- Not getting enough shut-eye was found to increase insulin resistance in women
- Experts believe a lack of sleep can increase stress on insulin-producing cells
Losing just 90 minutes of sleep a night can increase the risk of type 2 diabetes in women, a study found.
Not getting enough shut-eye was found to increase insulin resistance in women – with the effects most marked in those who have been through the menopause.
Experts believe a lack of sleep can increase stress on insulin-producing cells, causing them to fail.
This can put women at greater risk of developing type 2 diabetes, where blood sugar levels are too high.
Losing just 90 minutes of sleep a night can increase the risk of type 2 diabetes in women
The findings are the first to show that a mild sleep deficit for just six weeks, causes changes in the body that raise the risk of developing the condition.
Researchers wanted to focus on women because it has been suggested that poor sleep may have a greater impact on women’s cardiometabolic health than men’s.
Previous studies have shown that a brief period of total or partial sleep deprivation impairs glucose metabolism.
But they do not reflect the typical experience of being mildly sleep-deprived, which means getting by on roughly six hours of sleep for long periods of time.
Here, 38 healthy women, including 11 postmenopausal women, who routinely slept at least seven hours each night were enrolled.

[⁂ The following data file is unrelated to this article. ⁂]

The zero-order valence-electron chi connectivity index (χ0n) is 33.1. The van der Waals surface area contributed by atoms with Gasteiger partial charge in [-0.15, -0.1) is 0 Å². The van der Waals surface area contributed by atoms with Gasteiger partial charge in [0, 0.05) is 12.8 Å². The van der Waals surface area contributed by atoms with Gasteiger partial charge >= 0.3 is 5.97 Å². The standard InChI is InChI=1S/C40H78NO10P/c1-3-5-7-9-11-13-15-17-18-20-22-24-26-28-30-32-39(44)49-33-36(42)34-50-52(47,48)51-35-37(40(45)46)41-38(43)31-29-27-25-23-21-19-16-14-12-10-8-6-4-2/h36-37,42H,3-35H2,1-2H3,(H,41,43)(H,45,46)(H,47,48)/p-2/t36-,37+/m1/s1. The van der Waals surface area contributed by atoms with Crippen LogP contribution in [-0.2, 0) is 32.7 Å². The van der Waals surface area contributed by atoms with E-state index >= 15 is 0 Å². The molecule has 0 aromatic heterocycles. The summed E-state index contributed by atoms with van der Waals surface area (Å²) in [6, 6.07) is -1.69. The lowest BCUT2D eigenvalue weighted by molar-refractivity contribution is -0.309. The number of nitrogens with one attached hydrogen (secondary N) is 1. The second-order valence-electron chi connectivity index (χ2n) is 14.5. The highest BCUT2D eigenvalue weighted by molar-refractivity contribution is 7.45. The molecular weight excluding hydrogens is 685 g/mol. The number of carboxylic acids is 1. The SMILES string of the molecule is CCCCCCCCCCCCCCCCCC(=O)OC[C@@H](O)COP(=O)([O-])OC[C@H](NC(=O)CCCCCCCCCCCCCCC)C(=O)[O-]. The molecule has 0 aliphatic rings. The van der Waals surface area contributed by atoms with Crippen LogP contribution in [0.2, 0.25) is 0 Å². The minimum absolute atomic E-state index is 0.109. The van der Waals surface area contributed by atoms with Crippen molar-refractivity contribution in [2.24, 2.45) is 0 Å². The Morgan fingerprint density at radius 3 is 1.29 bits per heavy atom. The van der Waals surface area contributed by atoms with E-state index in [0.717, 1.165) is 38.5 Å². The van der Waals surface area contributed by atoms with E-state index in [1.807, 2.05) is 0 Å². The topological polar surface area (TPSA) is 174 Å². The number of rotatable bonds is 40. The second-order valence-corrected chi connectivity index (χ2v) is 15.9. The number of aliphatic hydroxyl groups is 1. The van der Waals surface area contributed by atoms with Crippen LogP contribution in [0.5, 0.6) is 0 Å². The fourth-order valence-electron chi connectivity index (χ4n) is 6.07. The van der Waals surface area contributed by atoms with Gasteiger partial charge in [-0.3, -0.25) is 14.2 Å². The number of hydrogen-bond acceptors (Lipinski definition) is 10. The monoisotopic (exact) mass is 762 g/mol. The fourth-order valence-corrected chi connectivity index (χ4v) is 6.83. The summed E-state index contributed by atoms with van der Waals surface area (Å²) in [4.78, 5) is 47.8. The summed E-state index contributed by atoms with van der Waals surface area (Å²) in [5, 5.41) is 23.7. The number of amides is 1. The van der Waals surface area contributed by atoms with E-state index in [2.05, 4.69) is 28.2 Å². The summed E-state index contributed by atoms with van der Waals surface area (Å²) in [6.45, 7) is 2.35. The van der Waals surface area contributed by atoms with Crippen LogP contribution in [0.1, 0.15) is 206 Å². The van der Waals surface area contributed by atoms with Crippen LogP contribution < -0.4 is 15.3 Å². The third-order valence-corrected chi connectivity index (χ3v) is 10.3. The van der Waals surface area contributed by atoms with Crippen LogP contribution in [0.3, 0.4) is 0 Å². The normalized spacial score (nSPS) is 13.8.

Using wearable devices, they were monitored for six weeks where they got adequate sleep, with their insulin, glucose, and body fat all measured.
They were also asked to delay their bedtime for an hour and a half, shortening their total sleep time to around six hours for six weeks.
The study found that curtailing sleep increased fasting insulin levels by over 12 per cent overall and by more than 15 per cent among premenopausal women.
Insulin resistance increased by nearly 15 per cent overall and by more than 20 per cent among postmenopausal women, according to the findings published in Diabetes Care.
Study leader Marie-Pierre St-Onge, of Columbia University, said: ‘Throughout their lifespan, women face many changes in their sleep habits due to childbearing, child-rearing, and menopause.
‘Over a longer period of time, ongoing stress on insulin-producing cells could cause them to fail, eventually leading to type 2 diabetes.
‘The fact that we saw these results independent of any changes in body fat, which is a known risk factor for type 2 diabetes, speaks to the impact of mild sleep reduction on insulin-producing cells and metabolism.’
Further research is needed into whether restoring sleep can lead to improved glucose metabolism, she said, adding: ‘The bottom line is that getting adequate sleep each night may lead to better blood sugar control and reduced risk for type 2 diabetes, especially among postmenopausal women.’